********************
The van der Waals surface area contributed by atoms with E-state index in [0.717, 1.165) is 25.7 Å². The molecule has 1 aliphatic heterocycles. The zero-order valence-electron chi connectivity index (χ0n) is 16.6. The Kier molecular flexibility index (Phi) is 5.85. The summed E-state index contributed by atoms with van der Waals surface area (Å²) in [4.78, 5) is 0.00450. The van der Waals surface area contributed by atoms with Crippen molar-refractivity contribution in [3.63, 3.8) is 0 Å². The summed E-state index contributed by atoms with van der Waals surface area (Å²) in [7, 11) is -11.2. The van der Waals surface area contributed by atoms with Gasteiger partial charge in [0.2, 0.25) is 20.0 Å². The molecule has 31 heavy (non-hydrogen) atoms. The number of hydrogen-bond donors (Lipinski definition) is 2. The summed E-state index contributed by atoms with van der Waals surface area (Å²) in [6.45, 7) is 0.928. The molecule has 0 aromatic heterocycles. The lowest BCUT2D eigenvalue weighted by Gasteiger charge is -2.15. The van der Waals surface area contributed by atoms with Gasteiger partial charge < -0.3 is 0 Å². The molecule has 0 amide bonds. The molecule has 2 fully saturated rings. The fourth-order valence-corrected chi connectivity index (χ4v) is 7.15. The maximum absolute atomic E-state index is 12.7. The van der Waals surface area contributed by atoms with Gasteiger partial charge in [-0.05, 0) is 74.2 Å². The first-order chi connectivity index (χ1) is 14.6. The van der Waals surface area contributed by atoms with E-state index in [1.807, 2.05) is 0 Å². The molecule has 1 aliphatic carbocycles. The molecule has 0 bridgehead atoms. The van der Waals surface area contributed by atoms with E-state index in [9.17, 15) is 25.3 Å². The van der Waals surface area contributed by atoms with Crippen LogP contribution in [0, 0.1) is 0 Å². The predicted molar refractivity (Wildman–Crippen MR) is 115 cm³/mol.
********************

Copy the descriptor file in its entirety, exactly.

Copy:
The van der Waals surface area contributed by atoms with E-state index in [0.717, 1.165) is 25.7 Å². The molecule has 1 aliphatic heterocycles. The zero-order valence-electron chi connectivity index (χ0n) is 16.6. The Kier molecular flexibility index (Phi) is 5.85. The summed E-state index contributed by atoms with van der Waals surface area (Å²) in [4.78, 5) is 0.00450. The van der Waals surface area contributed by atoms with Crippen molar-refractivity contribution in [3.63, 3.8) is 0 Å². The summed E-state index contributed by atoms with van der Waals surface area (Å²) in [7, 11) is -11.2. The van der Waals surface area contributed by atoms with Gasteiger partial charge in [0.2, 0.25) is 20.0 Å². The molecule has 31 heavy (non-hydrogen) atoms. The number of hydrogen-bond donors (Lipinski definition) is 2. The summed E-state index contributed by atoms with van der Waals surface area (Å²) in [6.45, 7) is 0.928. The molecule has 0 aromatic heterocycles. The lowest BCUT2D eigenvalue weighted by Gasteiger charge is -2.15. The van der Waals surface area contributed by atoms with Gasteiger partial charge < -0.3 is 0 Å². The molecule has 0 amide bonds. The molecule has 2 fully saturated rings. The fourth-order valence-corrected chi connectivity index (χ4v) is 7.15. The maximum absolute atomic E-state index is 12.7. The van der Waals surface area contributed by atoms with Gasteiger partial charge in [-0.05, 0) is 74.2 Å². The first-order chi connectivity index (χ1) is 14.6. The van der Waals surface area contributed by atoms with E-state index in [1.807, 2.05) is 0 Å². The molecule has 1 aliphatic carbocycles. The molecule has 0 bridgehead atoms. The van der Waals surface area contributed by atoms with E-state index in [9.17, 15) is 25.3 Å². The van der Waals surface area contributed by atoms with Crippen LogP contribution in [0, 0.1) is 0 Å². The predicted molar refractivity (Wildman–Crippen MR) is 115 cm³/mol.